- modern-day equivalent: giving membership and/or leadership to someone who has not surrendered themselves to Christ

My concern is that in our attempts to be faithful to (2) we end up creating a pale, weak & unchristlike version of (1). It's the No Man's Land between the two where we form "relationships" whose sole purpose is creating an opportunity to "share the Gospel" (read: ask our canned questions & shoot our prepared outline of Scriptures at them)... and where we ditch those "relationships" as soon as it is apparent they won't be signing on the dotted line any time soon.

I think I finally have a handle on what I was bothered about earlier - I felt like the post used the "pagan & tax collector" part of Matt. 18 as a justification for a superficial & standoffish way of dealing with the lost.

Does that make better sense, Brian?
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Holmes! wrote:
gamemark wrote:
2. how to integrate 1 Corinthians 5:11-13 into this view:

But now I am writing you that you must not associate with anyone who calls himself a brother but is sexually immoral or greedy, an idolater or a slanderer, a drunkard or a swindler. With such a man do not even eat.

Could the difference lie in the audiences each verse was addressing? Christ was speaking to the laity, while Paul's epistles were to church fathers. It then could make sense that Paul warns against associating with jerks, 'cos it's a bad tactical move for a new faith trying to take root. Christ has some leeway to embrace whores and tax collectors, 'cos he's not as concerned with earthly political considerations...

?


I see where you're going with that... but I think that's reading backwards into the text. Relying on that interpretation requires us to assume some things about the nature of Jesus that aren't explicit in the Gospels. It would also require us to ignore that Paul's letters were read & used for teaching in the early church, not simply the Asia Minor version of Rick Warren's weekly e-mail to pastors.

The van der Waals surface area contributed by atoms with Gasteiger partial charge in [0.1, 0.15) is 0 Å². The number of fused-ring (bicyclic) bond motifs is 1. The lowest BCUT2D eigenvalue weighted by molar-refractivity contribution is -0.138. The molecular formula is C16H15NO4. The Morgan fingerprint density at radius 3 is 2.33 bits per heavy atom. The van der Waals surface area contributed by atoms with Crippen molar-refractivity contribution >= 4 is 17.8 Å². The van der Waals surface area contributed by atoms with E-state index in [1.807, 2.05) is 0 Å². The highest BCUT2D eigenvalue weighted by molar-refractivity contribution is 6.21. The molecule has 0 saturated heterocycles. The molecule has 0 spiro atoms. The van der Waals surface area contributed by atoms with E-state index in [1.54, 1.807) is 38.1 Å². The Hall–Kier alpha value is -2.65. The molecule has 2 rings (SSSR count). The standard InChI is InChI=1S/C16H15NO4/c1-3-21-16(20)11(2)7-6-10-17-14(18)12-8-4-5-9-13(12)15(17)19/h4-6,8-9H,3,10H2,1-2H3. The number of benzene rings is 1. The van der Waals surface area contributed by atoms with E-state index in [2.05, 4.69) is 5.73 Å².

BTW, interesting juxtaposition of microbadges, my friend...
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Yes, that helps me understand your concern more clearly.

And it helps me clearly understand where I fall on the issue. I can see where too much of "2" can cause a weakened "1." But in my experience, I have been able to handle both fairly well (not always of course). And those Christians around me do a pretty good job of applying both. So I guess this is where I was having trouble seeing a conflicting issue. But I think we are on the same page now!

An example of this for me is that there are two of us strongly identified as Christian among the Project Managers at work. Tom focuses a bit too much on the "2" as you mentioned: he appears arrogant to them, refuses to do anything with them outside of work, and usually just scolds them for playing "their Devil music too loud." His nickname was "Flanders" and he is constantly mocked. As you can imagine, their impression of Christianity was pretty sour when I arrived.

Perhaps I cut it too close to the edge for Josh, but I am willing to go to extra events with them, like Bears games or will head down to the neighborhood bar occasionally on paydays. But I refuse to drink alcohol with them. I order a Sprite and will stick around for a bit. That was tough on them for a bit as they tried to wrestle with that but they eventually accepted it. I can go to the bathroom with no worries that my glass is still straight up Sprite when I return. I don't look down on them and can joke and gain their confidence without hurting anyone - including myself. It has opened the door and we have had frequent religious discussion on our floor. And those that mock Tom the most, will gladly open up to me about their questions and fears of religion.

I walk a fine line and if I feel myself stepping over, I excuse myself from those events for a while. But I never judge or criticize. I always invite them to activities at my church that I think they will enjoy and can reach them. But most of all, I just listen.

And I have also chatted with Tom and tried to de-Flanderize him. He goes out to lunch, doesn't yell so much, and reaches them a bit more than he used to.